🦎 You really do go on a journey here. I never knew what was coming next and I made my discoveries exactly when the characters themselves made them, which was endlessly frustrating because I always wanted to know what was actually happening, but also really cool because I couldn’t even guess at things. It’s one of those books that likes to throw you through some loops.
🦎 I really enjoyed the romance here. Claire and Julie were very cute and I appreciated that Claire struggled through her bisexual awakening with care and introspection. And I love that we got to see her noticing Julie and acknowledging the attraction even if she didn’t understand it until later. And Julie, man, Julie is just awesome.
🦎 The writing took me a bit to get used to since I hardly ever read books in the present tense, but once I adjusted, I think it really helped me picture what was happening– as if I was watching a movie. I could pretty much see everything play out and I felt like I was truly there in the moments with the characters.
🦎 The ambiance was also pretty awesome. I know I mentioned it earlier, but I really dug the 90s timeline and references as well as the underlying strangeness of everything. You were always aware that something was not quite right and you felt it the entire time.
🦎 All in all this was a weird and spooky book in all good ways and I wish there were more like it in the world.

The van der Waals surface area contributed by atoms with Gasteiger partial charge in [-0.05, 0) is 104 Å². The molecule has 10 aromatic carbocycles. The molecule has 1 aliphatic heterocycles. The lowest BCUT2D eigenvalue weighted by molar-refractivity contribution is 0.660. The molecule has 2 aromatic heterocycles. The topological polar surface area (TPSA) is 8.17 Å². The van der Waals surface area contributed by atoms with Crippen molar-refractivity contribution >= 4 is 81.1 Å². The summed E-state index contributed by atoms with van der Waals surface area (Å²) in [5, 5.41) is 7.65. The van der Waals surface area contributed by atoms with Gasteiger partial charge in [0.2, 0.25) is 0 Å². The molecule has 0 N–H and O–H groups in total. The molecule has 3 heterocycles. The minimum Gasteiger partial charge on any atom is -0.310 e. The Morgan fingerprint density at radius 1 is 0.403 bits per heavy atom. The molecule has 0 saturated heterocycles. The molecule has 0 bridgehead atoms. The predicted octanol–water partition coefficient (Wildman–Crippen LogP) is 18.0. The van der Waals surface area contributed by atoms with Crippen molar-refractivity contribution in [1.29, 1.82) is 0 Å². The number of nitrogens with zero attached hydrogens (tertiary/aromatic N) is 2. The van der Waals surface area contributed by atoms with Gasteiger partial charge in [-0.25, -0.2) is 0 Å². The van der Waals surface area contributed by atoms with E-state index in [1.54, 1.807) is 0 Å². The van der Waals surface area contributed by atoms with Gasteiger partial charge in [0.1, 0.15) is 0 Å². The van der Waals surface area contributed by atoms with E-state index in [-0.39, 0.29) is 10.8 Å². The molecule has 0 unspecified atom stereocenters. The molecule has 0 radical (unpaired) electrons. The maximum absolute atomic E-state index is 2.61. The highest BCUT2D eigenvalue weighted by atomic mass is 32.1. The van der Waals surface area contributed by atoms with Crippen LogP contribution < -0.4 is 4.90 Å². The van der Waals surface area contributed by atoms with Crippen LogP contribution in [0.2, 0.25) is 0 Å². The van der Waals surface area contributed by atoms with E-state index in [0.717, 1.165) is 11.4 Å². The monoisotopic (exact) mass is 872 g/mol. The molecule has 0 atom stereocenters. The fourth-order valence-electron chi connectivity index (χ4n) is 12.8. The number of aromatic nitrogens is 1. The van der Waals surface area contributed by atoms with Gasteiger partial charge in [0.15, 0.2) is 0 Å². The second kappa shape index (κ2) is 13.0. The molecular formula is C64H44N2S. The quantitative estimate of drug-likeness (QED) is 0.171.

this is the book you’re looking for if:
- You like Stranger Things or Twin Peaks.
- You want something different. Kinda weird.
- You don’t do horror, but you do do spooky.
this is not the book you’re looking for if:
- You don’t like books that keep you guessing til the last minute.
- You’re not into monsters or science fiction.
- You hate pop culture and 90s historical fiction (gosh this pained me to write).
🦎 How much do you appreciate atmosphere in a book?
🦎 What’s the last book you read that you felt was really original?
🦎 GIVE ME ALL YOUR SAPPHIC RECS!
ABOUT THE AUTHOR
Cassandra Rose Clarke’s work has placed in the Rhysling Awards and been nominated for the Philip K. Dick Award, the Romantic Times Reviewer’s Choice Award, the Pushcart Prize, and YALSA’s Best Fiction for Young Adults. She grew up in south Texas and currently lives in Houston, where she writes and serves as the associate director for Writespace, a literary arts nonprofit. She holds an M.A. in creative writing from The University of Texas at Austin, and in 2010 she attended the Clarion West Writer’s Workshop in Seattle. Her latest novel is Halo: Battle Born, out now from Scholastic.
She lets go of Julie and plunges her hands into the sand and flings it out onto the surrounding dunes. She’s not just tearing apart a monster, she’s tearing apart her fear. Anything that frightens her, she flings into the night air.
Claire drops her head to the side and finds Julie looking at her. A dune vine is twisted against her cheek and tangled up in her hair, and it reminds Claire of a picture of a nymphs she saw in her Latin textbook at school.
After seventeen years Julie’s grown used to the ways the monsters slip into the edge of things. Claire is right: You can’t think on them too much. If you try they just pull further away, like a particularly tricky math problem.